In previous posts, I have summarized my previous methods of organizing my research, how I finished off 2019, and my plans for 2020. In an earlier post, I shared the index I had set up for my previous research (at least for the documents, I still haven’t indexed my old research notes). Since the 1 January 2020, I have been using this index to add the birth death and marriage information from the documents on my index to each person in Legacy Family Tree, starting with the “official” documents.
Once I have worked through all of these documents, I then do further research, to fill in the gaps in the birth death and marriage information, and to also find additional records to add to my family tree at a later date. I then go back to the documents from family members last of all, to fill in any information I don’t already have.
This is my checklist for when I am researching each person, to find sources that provide birth, death and marriage information. At this stage, it is mostly based on records from here in Victoria, Australia, since this is where my immigrant ancestors ended up, and where most of their descendants have lived.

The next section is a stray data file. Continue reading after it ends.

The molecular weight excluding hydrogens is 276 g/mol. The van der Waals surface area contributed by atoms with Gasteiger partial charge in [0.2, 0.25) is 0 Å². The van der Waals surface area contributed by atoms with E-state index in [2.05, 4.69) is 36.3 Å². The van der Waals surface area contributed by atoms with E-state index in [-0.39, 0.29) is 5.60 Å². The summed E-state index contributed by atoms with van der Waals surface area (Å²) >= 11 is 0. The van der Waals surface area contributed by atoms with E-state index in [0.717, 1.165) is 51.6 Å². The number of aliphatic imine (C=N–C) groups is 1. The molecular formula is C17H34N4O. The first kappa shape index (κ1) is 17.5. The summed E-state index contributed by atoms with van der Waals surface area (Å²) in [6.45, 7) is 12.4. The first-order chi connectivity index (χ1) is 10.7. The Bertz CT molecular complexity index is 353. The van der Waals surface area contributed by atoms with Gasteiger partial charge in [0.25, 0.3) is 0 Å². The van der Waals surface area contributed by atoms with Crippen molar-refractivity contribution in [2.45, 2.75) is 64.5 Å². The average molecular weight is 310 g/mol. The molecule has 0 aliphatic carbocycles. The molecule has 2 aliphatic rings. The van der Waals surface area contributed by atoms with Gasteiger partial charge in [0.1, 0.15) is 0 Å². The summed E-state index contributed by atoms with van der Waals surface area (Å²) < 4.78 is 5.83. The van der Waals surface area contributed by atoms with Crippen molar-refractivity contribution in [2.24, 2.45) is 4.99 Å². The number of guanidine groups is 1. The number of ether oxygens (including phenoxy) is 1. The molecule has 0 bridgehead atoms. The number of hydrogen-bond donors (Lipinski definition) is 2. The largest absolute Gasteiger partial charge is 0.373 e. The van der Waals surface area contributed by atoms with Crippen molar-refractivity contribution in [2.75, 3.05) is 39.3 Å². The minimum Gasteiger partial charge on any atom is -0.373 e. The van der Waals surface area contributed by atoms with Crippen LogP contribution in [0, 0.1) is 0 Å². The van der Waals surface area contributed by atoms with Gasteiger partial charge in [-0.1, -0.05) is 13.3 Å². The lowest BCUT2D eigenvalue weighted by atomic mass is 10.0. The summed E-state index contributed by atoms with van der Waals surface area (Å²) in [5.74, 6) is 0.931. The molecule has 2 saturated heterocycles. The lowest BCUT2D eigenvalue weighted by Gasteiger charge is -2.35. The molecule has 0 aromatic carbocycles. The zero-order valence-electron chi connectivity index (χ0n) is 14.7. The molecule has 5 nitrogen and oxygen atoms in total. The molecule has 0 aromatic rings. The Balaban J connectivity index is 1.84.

Each week in my Thursday Tips posts, I will be writing about each of these websites. Last week I wrote about the Registry of Births Deaths and Marriages in Victoria, which I have abbreviated to BDM Vic. My process is to check each of these sites in turn.
First I check whether I have the birth, death and marriage certificates for the person. If so, I can skip the BDM Vic step. If not, then I’ll check if the event would be included in the historical indexes. If not, then I’ll skip that event, but if so, I’ll search the historical index on the Births Deaths and Marriages Victoria website to find the entry for that event, and add the information from that entry to my family tree.
The next step is to check Trove. Although I will be primarily searching for family notices, I will also see what else the site has for the person I am researching. If I find a lot of articles, or other items, for a person, I’ll pick a few to download now, and make a to-do item in my family tree to come back and have a closer look at the other articles/items, to see if there are more that I want to download for my family history. Since newspapers from 1955 are subject to copyright, after that date, I’ll use other resources to find newspaper articles.